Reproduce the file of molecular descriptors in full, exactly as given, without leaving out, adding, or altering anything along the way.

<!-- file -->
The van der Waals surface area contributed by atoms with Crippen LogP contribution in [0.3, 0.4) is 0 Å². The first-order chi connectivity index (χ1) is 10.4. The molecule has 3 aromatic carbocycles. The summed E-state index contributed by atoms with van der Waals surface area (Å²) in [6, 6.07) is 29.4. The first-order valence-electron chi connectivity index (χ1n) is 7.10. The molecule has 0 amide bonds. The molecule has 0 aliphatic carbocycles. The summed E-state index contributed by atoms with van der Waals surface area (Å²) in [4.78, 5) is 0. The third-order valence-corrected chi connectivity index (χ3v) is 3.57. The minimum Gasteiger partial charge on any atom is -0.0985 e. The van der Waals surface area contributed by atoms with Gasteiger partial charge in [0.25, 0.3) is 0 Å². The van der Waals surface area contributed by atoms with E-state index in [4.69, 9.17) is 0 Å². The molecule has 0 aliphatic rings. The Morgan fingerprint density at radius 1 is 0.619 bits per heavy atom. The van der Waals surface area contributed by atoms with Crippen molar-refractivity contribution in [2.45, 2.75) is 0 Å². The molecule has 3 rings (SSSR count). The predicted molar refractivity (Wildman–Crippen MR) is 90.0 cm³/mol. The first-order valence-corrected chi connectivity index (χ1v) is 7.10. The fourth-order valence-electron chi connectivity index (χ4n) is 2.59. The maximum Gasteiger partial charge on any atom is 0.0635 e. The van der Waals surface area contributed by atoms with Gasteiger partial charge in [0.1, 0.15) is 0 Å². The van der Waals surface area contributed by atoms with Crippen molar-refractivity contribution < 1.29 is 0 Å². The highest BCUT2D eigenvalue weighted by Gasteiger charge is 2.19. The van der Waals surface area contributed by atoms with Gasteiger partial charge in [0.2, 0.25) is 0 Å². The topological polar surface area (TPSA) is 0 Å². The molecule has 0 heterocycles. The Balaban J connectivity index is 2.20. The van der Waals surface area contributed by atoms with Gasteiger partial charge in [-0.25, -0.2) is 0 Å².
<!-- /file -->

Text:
The van der Waals surface area contributed by atoms with Crippen LogP contribution in [0.3, 0.4) is 0 Å². The first-order chi connectivity index (χ1) is 10.4. The molecule has 3 aromatic carbocycles. The summed E-state index contributed by atoms with van der Waals surface area (Å²) in [6, 6.07) is 29.4. The first-order valence-electron chi connectivity index (χ1n) is 7.10. The molecule has 0 amide bonds. The molecule has 0 aliphatic carbocycles. The summed E-state index contributed by atoms with van der Waals surface area (Å²) in [4.78, 5) is 0. The third-order valence-corrected chi connectivity index (χ3v) is 3.57. The minimum Gasteiger partial charge on any atom is -0.0985 e. The van der Waals surface area contributed by atoms with Gasteiger partial charge in [0.25, 0.3) is 0 Å². The van der Waals surface area contributed by atoms with E-state index in [4.69, 9.17) is 0 Å². The molecule has 0 aliphatic rings. The Morgan fingerprint density at radius 1 is 0.619 bits per heavy atom. The van der Waals surface area contributed by atoms with Crippen molar-refractivity contribution in [2.45, 2.75) is 0 Å². The molecule has 3 rings (SSSR count). The predicted molar refractivity (Wildman–Crippen MR) is 90.0 cm³/mol. The first-order valence-corrected chi connectivity index (χ1v) is 7.10. The fourth-order valence-electron chi connectivity index (χ4n) is 2.59. The maximum Gasteiger partial charge on any atom is 0.0635 e. The van der Waals surface area contributed by atoms with Gasteiger partial charge in [0.1, 0.15) is 0 Å². The van der Waals surface area contributed by atoms with Crippen molar-refractivity contribution < 1.29 is 0 Å². The highest BCUT2D eigenvalue weighted by Gasteiger charge is 2.19. The van der Waals surface area contributed by atoms with Gasteiger partial charge in [0.2, 0.25) is 0 Å². The topological polar surface area (TPSA) is 0 Å². The molecule has 0 heterocycles. The Balaban J connectivity index is 2.20. The van der Waals surface area contributed by atoms with Gasteiger partial charge in [-0.25, -0.2) is 0 Å².